5. In a heat exchanger, a shell and tubes arranged within the shell in axially parallel relation and in spaced relation to each other and to the shell, the centers of said tubes being arranged in rings in concentric relation and in symmetrical quadrants, in each of which quadrants a central tube center in the outer ring forms with the tube centers on each side thereof equally spaced adjacent pairs which subtend right angles having their vertices'at respective tube centers in the intermediate ring, and said tube centers on each side thereof in said outer ring subtend a right angle having its vertex at a tube center in the inner ring in said quadrant.

6. In a heat exchanger, a shell and tubes arranged within the shell in axially parallel relation and in spaced relation to each other and to the shell, the centers of said tubes being arranged in rings in concentric relation, the tube centers of an intermediate ring being arranged in equally spaced pairs equally spaced apart in their ring and the hypothetical chord between the tube centers of said pairs forming bases of respective equilateral triangles the apices of which are formed by tube centers in the outer ring which together with the tube centers on each side there:

of in their ring form adjacent equally spaced pairs which each subtend a right angle having its vertex at a tube center of said intermediate ring.

7. In a heat exchanger, a shell and tubes arranged within the shell in axially parallel relation and in spaced relation to each other and to the shell, the centers of said tubes being arranged in rings in concentric relation and in symmetrical quadrants, in each of which quadrants a tube center or the inner ring forms with two tube centers of the intermediate ring the apices of an equilateral triangle, and the tube centers of the outer ring subtend right angles having vertices at the tube centers of the intermediate ring, and the two farthest apart tube centers in the outer ring in the quadrant subtend a right angle having its vertex at the said tube center of the inner ring.

8. In a heat exchanger, a shell and tubes arranged within the shell in axially parallel relation and in spaced relation to each other and to the shell, the centers of said tubes being arranged in rings in concentric relation and in symmetrical quadrants, in each of which quadrants the hypothetical chord between a pair of tube centers of the intermediate ring form the common base for two equilateral triangles, one of which lies Within said intermediate ring and has its apex at the tube center of the inner ring within its quadrant and the other of. which triangles extends outside of said intermediate ring and has its apex at a tube center in said outer ring, said outer ring tube center and the tube centers on each side References Cited in the file of this patent UNITED STATES PATENTS Number Name Date 456,923 Barnstead July 28, 1891 1,891,278 Guimont Dec. 20, 1932 2,239,685 Noack Apr. 29, 1941 2,496,301 Meixl :Feb. 7, 1950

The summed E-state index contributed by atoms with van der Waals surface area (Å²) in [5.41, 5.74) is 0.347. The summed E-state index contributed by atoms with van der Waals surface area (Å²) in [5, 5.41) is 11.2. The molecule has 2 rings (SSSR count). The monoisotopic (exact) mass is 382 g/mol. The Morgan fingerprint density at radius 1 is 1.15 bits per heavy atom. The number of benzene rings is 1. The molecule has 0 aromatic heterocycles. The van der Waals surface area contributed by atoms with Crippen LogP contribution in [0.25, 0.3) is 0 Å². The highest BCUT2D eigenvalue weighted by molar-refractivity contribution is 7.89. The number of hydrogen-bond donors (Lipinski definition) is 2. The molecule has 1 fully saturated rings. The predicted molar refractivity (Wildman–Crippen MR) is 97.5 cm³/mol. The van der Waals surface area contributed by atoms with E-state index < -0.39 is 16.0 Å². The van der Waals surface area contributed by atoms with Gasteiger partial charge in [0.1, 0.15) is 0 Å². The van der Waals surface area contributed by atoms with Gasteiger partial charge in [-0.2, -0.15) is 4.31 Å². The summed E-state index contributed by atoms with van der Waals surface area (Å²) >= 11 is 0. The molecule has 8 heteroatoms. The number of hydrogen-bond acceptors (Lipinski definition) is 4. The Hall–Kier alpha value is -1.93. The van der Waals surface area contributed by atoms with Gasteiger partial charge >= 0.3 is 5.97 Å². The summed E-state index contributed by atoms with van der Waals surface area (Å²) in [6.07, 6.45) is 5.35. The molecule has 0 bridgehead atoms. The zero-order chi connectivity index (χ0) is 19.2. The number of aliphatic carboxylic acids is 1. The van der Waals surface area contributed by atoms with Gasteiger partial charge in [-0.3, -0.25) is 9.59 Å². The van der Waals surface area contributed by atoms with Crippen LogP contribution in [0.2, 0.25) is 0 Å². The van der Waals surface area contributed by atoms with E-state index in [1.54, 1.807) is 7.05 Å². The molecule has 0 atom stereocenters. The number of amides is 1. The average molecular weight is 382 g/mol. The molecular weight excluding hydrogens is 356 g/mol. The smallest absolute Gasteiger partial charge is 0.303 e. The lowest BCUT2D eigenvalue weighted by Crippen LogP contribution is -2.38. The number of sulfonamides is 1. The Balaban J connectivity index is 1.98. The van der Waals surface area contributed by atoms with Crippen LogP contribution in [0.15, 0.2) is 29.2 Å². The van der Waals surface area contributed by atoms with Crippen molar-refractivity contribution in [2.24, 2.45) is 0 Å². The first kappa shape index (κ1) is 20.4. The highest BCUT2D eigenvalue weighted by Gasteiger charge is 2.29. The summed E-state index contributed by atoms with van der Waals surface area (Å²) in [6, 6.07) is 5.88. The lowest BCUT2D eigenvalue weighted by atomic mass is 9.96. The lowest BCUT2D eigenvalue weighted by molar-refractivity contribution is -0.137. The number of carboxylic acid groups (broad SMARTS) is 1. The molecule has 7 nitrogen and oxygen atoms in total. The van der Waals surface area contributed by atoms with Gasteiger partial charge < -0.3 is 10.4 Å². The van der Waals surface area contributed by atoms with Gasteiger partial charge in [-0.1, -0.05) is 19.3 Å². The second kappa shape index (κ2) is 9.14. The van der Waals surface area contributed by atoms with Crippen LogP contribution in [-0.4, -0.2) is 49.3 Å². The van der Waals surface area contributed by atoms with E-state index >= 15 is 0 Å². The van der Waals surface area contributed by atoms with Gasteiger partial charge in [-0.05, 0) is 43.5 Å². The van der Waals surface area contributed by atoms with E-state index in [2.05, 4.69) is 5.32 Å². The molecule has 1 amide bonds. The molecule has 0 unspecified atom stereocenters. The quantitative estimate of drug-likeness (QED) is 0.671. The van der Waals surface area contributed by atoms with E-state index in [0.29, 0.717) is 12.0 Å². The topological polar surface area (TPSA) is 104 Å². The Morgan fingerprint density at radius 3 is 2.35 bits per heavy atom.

Patent Citations
Cited PatentFiling datePublication dateApplicantTitle
US456923 *Dec 2, 1890Jul 28, 1891 Condenser
US1891278 *Mar 23, 1931Dec 20, 1932Heating Systems LtdWater heater
US2239685 *Mar 5, 1940Apr 29, 1941Bbc Brown Boveri & CieHeat exchanger
US2496301 *Feb 16, 1944Feb 7, 1950Howard Iron Works IncTube bundle assembly for heat exchangers and the like
Referenced by
Citing PatentFiling datePublication dateApplicantTitle
US3222864 *Dec 31, 1962Dec 14, 1965Garrett CorpGas turbine engine fixed boundary recuperator
US3265124 *Jul 10, 1964Aug 9, 1966Falls Ind IncCoated graphite products
US3302880 *May 17, 1965Feb 7, 1967Hubert Enders WillibaldVehicle heater apparatus and system
US5203405 *Feb 3, 1992Apr 20, 1993Phillips Petroleum CompanyTwo pass shell and tube heat exchanger with return annular distributor
US5419391 *Jun 17, 1992May 30, 1995Westinghouse Electric CorporationSteam generator with axial flow preheater
US5653282 *Jul 19, 1995Aug 5, 1997The M. W. Kellogg CompanyShell and tube heat exchanger with impingement distributor
US6988540 *Oct 30, 2003Jan 24, 2006Honeywell International Inc.Solid buffer rods in high temperature heat exchanger
US7328738 *May 28, 2003Feb 12, 2008Cabot CorporationHeat exchanger
US7472563 *Jan 17, 2003Jan 6, 2009Alfa Laval Corporate AbSubmerged evaporator with integrated heat exchanger
US20040081609 *May 28, 2003Apr 29, 2004Green Martin C.Heat exchanger
US20040194932 *Oct 30, 2003Oct 7, 2004Honeywell International Inc.Solid buffer rods in high temperature heat exchanger
US20050039486 *Jan 17, 2003Feb 24, 2005York Refrigeration ApsSubmerged evaporator with integrated heat exchanger
US20070289722 *May 23, 2007Dec 20, 2007Bayer Material Science AgDevices for cooling gases which form a corrosive condensation product upon cooling
Classifications
U.S. Classification165/160, 165/180, 165/905, 165/DIG.402, 165/162, 165/910
International ClassificationF28F21/02
Cooperative ClassificationY10S165/402, F28F21/02, Y10S165/91, Y10S165/905
European ClassificationF28F21/02